The latest Westpac-Melbourne Institute survey shows consumer sentiment rose by a solid 4.7% in September to be 12.7% higher than a year ago.
In fact, sentiment is at its highest level since December 2010.
Sentiment was buoyed by the election outcome as well as low interest rates, rising asset prices and the appreciating Australian Dollar.
Gareth Aird, economist at the Commonwealth Bank made the following commentary:
The Westpac‑Melbourne Institute Index of Consumer Sentiment rose by a solid 4.7% in September. The lift in sentiment took the index to 110.6, its highest reading for almost three years. A level above 100 means that the number of optimists outweighs the number of pessimists. Sentiment is now 12.7% higher than it was a year ago.
The key driver of the lift in sentiment over the month was the federal election. The survey was conducted over a period that covered both before and after the election (2nd– 8th September). But polls and media coverage before the election pointed heavily towards a coalition victory.
Consumers like certainty. And an election outcome eliminates the uncertainty around who will govern the country. The election also marked the end of a protracted and tiresome campaign, which effectively began in January when Julia Gillard called for an election in September.
The election outcome wasn’t the only thing that contributed to a strong consumer sentiment reading.
The cash rate is at a record low. And a low cash rate means low mortgage rates. For borrowers, this means lower monthly mortgage repayments, the ability to repay debt quicker or cheaper new debt.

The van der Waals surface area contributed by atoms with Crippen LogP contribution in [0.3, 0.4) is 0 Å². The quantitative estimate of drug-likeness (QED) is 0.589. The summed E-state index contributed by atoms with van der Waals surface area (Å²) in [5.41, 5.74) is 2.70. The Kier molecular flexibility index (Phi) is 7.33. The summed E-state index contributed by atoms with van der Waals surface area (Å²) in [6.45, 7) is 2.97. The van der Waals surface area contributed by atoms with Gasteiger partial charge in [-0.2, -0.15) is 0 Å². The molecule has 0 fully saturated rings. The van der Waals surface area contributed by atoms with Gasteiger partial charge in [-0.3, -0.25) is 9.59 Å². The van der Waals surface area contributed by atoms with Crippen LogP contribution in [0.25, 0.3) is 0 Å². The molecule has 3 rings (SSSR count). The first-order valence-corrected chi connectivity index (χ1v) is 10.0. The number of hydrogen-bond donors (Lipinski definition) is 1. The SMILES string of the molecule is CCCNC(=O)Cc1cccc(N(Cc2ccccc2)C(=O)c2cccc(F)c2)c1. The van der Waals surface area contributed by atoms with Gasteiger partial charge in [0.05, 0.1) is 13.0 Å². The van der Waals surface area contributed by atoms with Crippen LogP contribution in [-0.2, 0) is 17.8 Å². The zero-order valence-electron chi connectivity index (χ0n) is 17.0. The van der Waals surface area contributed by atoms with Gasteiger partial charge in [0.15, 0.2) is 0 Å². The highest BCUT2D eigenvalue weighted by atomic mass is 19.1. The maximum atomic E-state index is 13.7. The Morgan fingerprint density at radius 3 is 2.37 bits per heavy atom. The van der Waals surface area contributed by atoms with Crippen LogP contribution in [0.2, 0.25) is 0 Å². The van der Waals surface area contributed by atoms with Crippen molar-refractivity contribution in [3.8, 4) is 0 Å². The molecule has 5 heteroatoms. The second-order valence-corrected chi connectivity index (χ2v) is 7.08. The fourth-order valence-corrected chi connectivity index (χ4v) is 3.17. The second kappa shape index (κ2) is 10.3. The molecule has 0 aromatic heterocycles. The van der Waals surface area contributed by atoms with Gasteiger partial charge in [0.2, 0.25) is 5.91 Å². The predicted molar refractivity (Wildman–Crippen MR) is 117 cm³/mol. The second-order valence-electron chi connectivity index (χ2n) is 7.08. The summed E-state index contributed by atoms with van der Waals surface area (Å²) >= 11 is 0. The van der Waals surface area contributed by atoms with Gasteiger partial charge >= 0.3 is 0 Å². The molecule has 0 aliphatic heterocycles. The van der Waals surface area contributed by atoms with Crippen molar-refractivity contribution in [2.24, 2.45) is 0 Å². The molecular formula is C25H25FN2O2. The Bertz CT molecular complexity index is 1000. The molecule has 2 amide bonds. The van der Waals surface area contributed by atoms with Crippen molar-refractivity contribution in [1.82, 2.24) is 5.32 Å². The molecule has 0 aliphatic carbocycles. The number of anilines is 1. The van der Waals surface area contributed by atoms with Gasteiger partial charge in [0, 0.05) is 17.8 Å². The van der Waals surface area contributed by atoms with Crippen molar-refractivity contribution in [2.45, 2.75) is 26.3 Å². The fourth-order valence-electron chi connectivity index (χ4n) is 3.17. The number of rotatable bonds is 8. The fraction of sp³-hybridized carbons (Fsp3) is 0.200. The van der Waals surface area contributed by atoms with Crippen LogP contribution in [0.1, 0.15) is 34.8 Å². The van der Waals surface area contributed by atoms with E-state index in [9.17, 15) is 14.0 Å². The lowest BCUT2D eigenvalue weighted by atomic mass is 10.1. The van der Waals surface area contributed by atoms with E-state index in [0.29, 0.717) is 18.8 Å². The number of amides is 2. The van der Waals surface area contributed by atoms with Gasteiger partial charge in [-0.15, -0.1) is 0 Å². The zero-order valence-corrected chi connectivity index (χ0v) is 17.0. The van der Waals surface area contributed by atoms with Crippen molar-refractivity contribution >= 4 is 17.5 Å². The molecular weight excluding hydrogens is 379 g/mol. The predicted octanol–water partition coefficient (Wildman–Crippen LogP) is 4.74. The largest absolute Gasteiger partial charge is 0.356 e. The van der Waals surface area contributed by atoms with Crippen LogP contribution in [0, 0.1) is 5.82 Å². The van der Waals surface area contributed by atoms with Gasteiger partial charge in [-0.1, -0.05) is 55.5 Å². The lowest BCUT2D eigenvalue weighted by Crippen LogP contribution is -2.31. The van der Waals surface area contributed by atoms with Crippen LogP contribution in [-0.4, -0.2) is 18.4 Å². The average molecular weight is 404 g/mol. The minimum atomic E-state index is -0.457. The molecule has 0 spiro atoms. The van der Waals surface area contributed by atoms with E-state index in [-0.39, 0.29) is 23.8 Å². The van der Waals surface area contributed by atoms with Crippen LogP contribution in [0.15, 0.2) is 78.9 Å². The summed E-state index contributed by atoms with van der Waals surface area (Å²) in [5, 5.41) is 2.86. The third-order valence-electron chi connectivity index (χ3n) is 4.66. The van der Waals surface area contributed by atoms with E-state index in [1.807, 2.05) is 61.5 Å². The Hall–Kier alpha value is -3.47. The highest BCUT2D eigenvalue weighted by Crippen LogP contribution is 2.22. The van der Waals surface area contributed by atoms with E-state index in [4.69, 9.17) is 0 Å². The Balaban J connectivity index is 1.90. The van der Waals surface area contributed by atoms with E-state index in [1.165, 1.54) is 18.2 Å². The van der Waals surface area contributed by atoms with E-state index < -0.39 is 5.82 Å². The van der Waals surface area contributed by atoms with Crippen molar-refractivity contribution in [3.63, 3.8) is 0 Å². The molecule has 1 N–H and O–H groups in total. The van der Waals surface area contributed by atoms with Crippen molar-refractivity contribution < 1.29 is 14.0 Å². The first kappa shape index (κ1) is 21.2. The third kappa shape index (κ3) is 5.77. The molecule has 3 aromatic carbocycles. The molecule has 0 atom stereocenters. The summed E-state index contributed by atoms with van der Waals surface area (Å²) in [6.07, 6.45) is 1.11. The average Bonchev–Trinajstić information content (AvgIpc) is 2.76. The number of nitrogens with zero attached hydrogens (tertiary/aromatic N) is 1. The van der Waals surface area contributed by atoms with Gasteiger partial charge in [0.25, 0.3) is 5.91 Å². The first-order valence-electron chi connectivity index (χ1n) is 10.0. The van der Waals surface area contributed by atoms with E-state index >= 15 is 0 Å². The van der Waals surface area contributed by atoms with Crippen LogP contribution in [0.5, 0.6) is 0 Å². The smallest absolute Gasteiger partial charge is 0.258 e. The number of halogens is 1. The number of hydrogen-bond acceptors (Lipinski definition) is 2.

The double‑edged sword of low interest rates means that savers lose out. But the pain to savers of low nominal returns on cash is mitigated, to an extent, by low inflation.
Asset prices, and in particular house prices, have been trending higher over recent months. This is welcomed by home owners. Rising house prices improve confidence by strengthening household balance sheets through a lift in net worth.
Also contributing to such a positive result was the recent rally in the AUD.
Consumers perceive a lift in the local currency as a sign of economic strength. So the appreciation of the AUD had a positive impact on consumers.
This was best evidenced in the changes in the five components of the headline index.
Rising the most was the component index reflecting economic conditions in the next 12 months (+8.7%). This was followed by an increase of 7.1% in the component index about economic conditions over the next 5 years. Partially offsetting this was the component index about family finances versus a year ago, which fell 1.9%.
At the State level, results were mixed. Sentiment was up the most in Victoria (+13.1%), followed by Qld (+7.4%) and SA (+6.3%). Consumer sentiment was lower over the month in NSW (‑2.9%) and WA (‑0.8%).
The Westpac‑Melbourne Institute Unemployment Expectations Index was also published today. It fell by 6.6% which suggests improvements in labour market conditions. But the index is at a high level overall which indicates a continuation of soft labour market conditions.
All up, a very good outcome today and one that will please policy makers.